35 per cent of professionals feel frustration due to bad audio. And yet, while organisations have rushed to enable remote work policies over half (51 per cent) of organisations still only allow certain teams to order headsets or headphones.
Acer Veriton L670G
A small yet potent Acer desktop PC for business users.
- Tiny dimensions, 7200rpm hard drive, slot-loading DVD burner, eSATA, DVI
- External power supply is bulky, case isn't tool-less, no memory card reader
The Veriton L670G is one of the smallest business PC on the market. It has a useful amount of ports — including eSATA and DVI — and it's well designed.
Price$ 1,526.00 (AUD)
It's small and inexpensive yet Acer's Veriton L670G is based on an Intel Core 2 Duo E8400 CPU, so it has plenty of power for running the applications in your small office or large corporate workplace.
The Acer Veriton L670G uses a combination of desktop and notebook parts, giving it the best of both worlds; you get a full-sized (3.5in) desktop hard drive that runs at 7200rpm, while memory is handled by two SO-DIMM slots. There is a slimline slot-loading DVD burner installed, which helps keep the unit thin.
Our review model came with the 3GHz Intel Core 2 Duo CPU (the Veriton L670G has a LGA775 CPU socket), as well as 2GB of DDR2 RAM, a 320GB hard drive and integrated Intel graphics. It scored 99 in our WorldBench 6 productivity suite, which is it a little slower than we were expecting. In the Blender 3D test it took 1min 1sec to render a two-threaded job, which is 2sec longer than we were expecting. However, its 57sec to encode 53min worth of WAV files to 192Kbps MP3s is actually faster than we expected (by about 1sec). Numbers aside, the bottom line is that this PC will run office and Web applications, and even Photoshop, without any problems, and it will be a swift machine when multitasking.
The Acer Veriton L670G is only 6cm thick, 21cm deep and 26cm tall (when using the supplied base so that it can stand up on your desk) — making it one of the most compact desktop PCs on the market. It makes use of a power brick, rather than an internal power supply; this makes it a little more difficult to manage its cables, but it helps cut down on the noise and heat that the unit will emit while on your desk. There are two small extraction fans at the rear of the unit, near the CPU, but they don't create much noise. It's a quiet unit overall.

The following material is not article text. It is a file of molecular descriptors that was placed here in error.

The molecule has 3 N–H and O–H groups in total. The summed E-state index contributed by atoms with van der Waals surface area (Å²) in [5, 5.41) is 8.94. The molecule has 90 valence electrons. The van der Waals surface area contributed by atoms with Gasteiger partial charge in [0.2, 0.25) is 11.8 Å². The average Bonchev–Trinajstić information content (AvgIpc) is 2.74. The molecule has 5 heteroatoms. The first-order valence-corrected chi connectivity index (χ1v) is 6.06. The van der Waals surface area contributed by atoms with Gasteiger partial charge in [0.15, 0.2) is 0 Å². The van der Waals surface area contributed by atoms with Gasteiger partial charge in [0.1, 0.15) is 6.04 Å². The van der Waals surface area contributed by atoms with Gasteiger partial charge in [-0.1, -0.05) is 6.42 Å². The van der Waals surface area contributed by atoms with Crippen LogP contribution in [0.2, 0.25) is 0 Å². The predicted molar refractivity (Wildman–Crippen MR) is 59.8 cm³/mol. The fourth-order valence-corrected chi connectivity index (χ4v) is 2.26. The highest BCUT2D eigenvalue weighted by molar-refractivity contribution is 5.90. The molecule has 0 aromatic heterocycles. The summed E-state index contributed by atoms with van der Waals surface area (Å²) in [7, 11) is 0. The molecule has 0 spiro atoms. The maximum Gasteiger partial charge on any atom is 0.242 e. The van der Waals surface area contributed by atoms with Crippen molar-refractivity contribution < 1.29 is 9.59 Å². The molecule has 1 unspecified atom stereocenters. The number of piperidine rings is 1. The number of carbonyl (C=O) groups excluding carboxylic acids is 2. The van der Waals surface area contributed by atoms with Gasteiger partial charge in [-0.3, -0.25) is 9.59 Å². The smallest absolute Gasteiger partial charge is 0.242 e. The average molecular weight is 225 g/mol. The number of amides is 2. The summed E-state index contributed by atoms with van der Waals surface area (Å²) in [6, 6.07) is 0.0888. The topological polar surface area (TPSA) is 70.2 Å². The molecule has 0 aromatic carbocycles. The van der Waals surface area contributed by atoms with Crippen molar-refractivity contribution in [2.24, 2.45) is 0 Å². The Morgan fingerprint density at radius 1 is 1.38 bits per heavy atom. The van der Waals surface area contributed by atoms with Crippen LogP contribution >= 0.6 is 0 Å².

When switched off but still plugged in to an outlet the Veriton L670G will consume 6W of electricity. When it's on but idling it will consume 40W, and under a full CPU load it will consume 75W. The PC ships with the Acer PowerSaver utility, which shaved 2W off the idle consumption when it was enabled and still allowed the PC to run at full speed (again it consumed up to 75W when the CPU was fully utilised).
The number of ports on the Veriton L670G is generous; you get eight USB 2.0 ports, Gigabit Ethernet, eSATA, DVI and D-Sub. There are also analog surround sound ports and a serial port. There are headphone and microphone ports as well as four USB 2.0 ports within easy reach on the front; thankfully there is no awkward door to conceal these ports.
We like the slot-loading DVD drive, which feels less clumsy to use than a tray-based one, but we wish the PC's fascia also had a reset button in addition to its huge power button.
The Acer Veriton L670G is based on the Intel vPro platform, which means IT personnel will be able to manage it remotely at the BIOS level. Acer has also installed some useful user-level tools. For example, there is the afore-mentioned Acer PowerSaver utility, and there is also the SmartBoot utility that lets users elect which programs they want to start up automatically when the computer boots. Users still need to log in before the programs load, but it's a handy little program that lets you take a coffee break while your programs load.
Without a monitor, the small and well-featured Veriton L670G costs $1526 so it's not expensive, and you also get a 3-year on-site warranty.
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